By Alison Knezevich
RISMEDIA, January 20, 2009-(MCT)-With mortgage rates near historic lows, refinancing seems like an obvious way to cut costs, but homeowners should consider many factors before they refinance-and everyone’s situation is different, bankers and others say.
For the week ending Jan. 9, the average interest rate for 30-year fixed-rate mortgages was 4.89%, down from 5.07% the week before, the Mortgage Bankers Association said last week.
Local banks are staying busy as borrowers look to take advantage of those numbers.
“We have seen a drastic increase in inquiries and applications for refinancing,” said John Long, senior vice president of mortgage lending at City National.
Chase recently has experienced a three-fold increase in the number of people asking about and applying for refinancing, said spokeswoman Nancy Norris.
“We’re in the middle of a re-fi boom, but not quite as big as we saw three or four years ago,” she said.
Real estate agent Alan Pennington of Great Expectations Realty said the low rates are helping with home sales. He recently sold a house to a doctor, who opted for a more expensive house than he originally planned because of the low rates.
Pennington’s rule of thumb for refinancing: Consider it if you can get an interest rate 2 percentage points lower than your current one, especially if you plan to live in your house at least five years.
However, there are many other factors to mull over, including closing costs, how long you plan to stay in your house, and how many points you will have to buy.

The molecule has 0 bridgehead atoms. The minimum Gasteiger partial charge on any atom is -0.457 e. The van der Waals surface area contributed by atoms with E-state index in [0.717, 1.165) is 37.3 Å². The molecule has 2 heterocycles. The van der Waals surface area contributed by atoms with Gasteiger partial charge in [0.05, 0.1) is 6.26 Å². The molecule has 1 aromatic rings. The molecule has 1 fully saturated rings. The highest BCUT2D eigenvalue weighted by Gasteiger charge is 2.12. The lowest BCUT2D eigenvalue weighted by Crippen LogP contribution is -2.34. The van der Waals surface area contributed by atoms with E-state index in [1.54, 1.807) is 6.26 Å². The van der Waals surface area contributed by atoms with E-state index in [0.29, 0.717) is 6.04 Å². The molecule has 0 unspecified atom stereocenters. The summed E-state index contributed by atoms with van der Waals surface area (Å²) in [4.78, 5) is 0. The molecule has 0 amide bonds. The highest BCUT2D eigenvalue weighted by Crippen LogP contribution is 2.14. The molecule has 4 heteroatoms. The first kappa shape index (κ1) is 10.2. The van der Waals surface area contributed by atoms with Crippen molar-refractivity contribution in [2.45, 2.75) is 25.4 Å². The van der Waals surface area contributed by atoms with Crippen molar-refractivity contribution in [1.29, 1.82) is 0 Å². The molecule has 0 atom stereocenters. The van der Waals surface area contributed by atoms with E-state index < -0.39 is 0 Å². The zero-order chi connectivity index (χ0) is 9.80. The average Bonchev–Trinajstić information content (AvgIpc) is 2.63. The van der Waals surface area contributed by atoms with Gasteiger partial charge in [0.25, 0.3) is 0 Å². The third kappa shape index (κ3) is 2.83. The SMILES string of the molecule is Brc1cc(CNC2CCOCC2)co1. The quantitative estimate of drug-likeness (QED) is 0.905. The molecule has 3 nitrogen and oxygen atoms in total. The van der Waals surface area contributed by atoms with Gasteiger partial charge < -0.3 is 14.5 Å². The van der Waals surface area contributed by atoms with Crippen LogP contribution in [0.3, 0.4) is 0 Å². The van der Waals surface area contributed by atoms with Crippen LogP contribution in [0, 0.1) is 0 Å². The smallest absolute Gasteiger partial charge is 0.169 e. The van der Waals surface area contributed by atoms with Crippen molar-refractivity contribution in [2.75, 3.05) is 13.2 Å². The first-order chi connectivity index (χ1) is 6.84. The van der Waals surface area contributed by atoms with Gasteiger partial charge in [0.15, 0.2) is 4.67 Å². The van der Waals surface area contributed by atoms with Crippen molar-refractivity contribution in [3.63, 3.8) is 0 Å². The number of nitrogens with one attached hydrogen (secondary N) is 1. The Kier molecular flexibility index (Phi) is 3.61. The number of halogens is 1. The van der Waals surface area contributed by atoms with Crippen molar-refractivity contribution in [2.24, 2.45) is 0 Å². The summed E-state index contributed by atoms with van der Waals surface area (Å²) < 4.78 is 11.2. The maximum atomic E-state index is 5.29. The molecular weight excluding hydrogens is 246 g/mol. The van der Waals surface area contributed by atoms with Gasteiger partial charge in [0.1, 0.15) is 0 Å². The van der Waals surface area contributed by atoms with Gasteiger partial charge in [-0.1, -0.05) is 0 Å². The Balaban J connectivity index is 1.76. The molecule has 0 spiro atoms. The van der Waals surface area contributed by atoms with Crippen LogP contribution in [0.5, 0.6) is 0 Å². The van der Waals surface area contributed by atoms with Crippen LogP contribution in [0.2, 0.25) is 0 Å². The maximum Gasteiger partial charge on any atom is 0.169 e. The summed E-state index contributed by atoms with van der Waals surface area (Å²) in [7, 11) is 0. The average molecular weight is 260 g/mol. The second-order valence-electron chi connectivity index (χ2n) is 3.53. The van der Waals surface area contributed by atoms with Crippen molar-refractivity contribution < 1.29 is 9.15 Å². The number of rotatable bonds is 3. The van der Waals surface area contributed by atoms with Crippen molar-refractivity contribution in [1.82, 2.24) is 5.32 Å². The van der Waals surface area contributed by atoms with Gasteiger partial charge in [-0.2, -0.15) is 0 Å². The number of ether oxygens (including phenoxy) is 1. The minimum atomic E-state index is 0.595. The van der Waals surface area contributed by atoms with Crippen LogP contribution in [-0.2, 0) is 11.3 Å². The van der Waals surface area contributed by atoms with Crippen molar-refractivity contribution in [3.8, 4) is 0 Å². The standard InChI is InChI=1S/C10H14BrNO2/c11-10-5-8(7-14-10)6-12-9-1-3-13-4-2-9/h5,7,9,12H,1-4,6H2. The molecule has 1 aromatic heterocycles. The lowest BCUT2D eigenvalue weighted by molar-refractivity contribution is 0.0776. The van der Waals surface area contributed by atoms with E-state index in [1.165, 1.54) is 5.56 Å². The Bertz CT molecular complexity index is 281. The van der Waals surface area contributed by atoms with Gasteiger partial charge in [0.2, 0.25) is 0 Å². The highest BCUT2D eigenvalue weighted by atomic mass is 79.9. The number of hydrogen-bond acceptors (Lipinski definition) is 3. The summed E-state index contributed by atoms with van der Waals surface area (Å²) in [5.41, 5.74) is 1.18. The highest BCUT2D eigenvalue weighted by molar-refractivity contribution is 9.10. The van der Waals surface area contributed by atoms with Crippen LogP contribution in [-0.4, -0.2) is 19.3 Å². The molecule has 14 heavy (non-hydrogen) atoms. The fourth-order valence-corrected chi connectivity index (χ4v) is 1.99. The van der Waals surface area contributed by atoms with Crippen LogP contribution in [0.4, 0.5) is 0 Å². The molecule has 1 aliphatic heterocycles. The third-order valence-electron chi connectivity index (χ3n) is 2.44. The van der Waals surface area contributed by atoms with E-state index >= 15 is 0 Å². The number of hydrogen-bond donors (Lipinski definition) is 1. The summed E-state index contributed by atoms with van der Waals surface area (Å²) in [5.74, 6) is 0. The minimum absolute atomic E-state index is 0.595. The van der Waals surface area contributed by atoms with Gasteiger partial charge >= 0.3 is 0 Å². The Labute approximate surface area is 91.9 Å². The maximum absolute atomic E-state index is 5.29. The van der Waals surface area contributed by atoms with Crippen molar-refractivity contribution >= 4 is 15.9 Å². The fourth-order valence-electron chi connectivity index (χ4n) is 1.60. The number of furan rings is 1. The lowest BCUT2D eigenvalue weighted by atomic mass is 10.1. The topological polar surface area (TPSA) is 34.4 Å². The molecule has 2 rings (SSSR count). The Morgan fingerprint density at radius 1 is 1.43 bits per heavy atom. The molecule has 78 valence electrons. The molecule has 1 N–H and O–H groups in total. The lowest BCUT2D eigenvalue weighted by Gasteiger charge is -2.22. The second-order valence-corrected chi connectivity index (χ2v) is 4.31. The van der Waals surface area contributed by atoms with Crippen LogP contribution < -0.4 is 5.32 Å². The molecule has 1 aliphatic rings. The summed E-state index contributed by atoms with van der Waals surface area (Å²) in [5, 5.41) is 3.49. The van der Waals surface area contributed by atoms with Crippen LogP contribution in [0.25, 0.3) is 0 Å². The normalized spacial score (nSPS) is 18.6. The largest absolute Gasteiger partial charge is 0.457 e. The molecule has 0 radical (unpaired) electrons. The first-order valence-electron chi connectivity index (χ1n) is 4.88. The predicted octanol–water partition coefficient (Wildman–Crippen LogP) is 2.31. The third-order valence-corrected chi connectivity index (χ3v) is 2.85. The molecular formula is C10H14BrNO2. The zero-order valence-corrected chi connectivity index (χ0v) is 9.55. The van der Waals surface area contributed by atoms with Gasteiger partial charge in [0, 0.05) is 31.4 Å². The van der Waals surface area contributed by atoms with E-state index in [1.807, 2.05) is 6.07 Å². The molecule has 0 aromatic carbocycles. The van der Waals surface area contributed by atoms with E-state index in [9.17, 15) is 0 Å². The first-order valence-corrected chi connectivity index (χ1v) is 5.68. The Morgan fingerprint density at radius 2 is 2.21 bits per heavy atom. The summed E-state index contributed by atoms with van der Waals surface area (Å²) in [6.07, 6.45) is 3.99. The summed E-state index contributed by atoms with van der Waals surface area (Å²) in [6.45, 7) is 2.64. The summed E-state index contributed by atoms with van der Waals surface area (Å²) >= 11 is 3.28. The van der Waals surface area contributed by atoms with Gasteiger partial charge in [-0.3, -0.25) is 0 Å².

“The best thing is to sit down with your banker,” Norris said. “They’ll go over the numbers so you can make an informed decision.”
As with anything, read the fine print on any refinance offer, said Assistant Attorney General Kim Stitzinger Jones of the Consumer Protection Division.
She recently got an offer in the mail that would lower her monthly payments by $55, but the plan also would require her to buy 2 points, which each equal to 1% of the amount of a mortgage loan. That could add up to a lot of money when combined with closing costs.
“You have to be careful in the offers you get,” she said. If you don’t read carefully, “it starts to look like something better” than it is.
Closing costs can be severe on fixed-rate mortgages, Long said. “They can run as high to 2 1/8percent3/8 to 3 percent of the loan amount,” he said.
That’s why it’s important to consider how long you’ll stay in the house.
“For example, if you’re going to lower your payment by $50 a month, and your closing costs are $3,000, then it will take you five years to break even,” Long said.
Also keep in mind that you might not be eligible to refinance, Long said.
“Credit qualifications have tightened drastically,” he said. “The rejection rate is higher than I’ve ever seen it, … but many people do qualify, and it depends on their credit.”
Copyright © 2009, The Charleston Gazette, W.Va.
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